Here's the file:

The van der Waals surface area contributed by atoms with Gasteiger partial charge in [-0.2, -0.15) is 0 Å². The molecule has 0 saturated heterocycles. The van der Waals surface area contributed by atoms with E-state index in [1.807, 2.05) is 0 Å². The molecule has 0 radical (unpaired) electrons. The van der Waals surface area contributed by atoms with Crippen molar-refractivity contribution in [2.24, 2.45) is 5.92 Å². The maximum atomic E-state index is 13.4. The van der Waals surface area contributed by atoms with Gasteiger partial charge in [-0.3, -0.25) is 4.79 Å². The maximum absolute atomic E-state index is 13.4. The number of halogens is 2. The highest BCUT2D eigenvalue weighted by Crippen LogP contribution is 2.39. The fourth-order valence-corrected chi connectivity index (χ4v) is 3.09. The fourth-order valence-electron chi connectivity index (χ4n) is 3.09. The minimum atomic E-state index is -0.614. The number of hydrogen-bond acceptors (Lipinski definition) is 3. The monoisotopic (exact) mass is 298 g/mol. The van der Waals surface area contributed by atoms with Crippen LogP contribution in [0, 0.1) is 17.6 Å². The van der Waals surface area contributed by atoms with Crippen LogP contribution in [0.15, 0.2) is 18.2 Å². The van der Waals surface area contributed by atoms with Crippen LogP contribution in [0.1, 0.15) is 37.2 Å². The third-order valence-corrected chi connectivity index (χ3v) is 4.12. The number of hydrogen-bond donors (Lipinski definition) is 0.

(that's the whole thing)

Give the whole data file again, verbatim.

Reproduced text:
The van der Waals surface area contributed by atoms with Gasteiger partial charge in [-0.2, -0.15) is 0 Å². The molecule has 0 saturated heterocycles. The van der Waals surface area contributed by atoms with E-state index in [1.807, 2.05) is 0 Å². The molecule has 0 radical (unpaired) electrons. The van der Waals surface area contributed by atoms with Crippen molar-refractivity contribution in [2.24, 2.45) is 5.92 Å². The maximum atomic E-state index is 13.4. The van der Waals surface area contributed by atoms with Gasteiger partial charge in [-0.3, -0.25) is 4.79 Å². The maximum absolute atomic E-state index is 13.4. The number of halogens is 2. The highest BCUT2D eigenvalue weighted by Crippen LogP contribution is 2.39. The fourth-order valence-corrected chi connectivity index (χ4v) is 3.09. The fourth-order valence-electron chi connectivity index (χ4n) is 3.09. The minimum atomic E-state index is -0.614. The number of hydrogen-bond acceptors (Lipinski definition) is 3. The monoisotopic (exact) mass is 298 g/mol. The van der Waals surface area contributed by atoms with Crippen LogP contribution in [0, 0.1) is 17.6 Å². The van der Waals surface area contributed by atoms with Crippen LogP contribution in [0.15, 0.2) is 18.2 Å². The van der Waals surface area contributed by atoms with Crippen LogP contribution in [0.1, 0.15) is 37.2 Å². The third-order valence-corrected chi connectivity index (χ3v) is 4.12. The number of hydrogen-bond donors (Lipinski definition) is 0.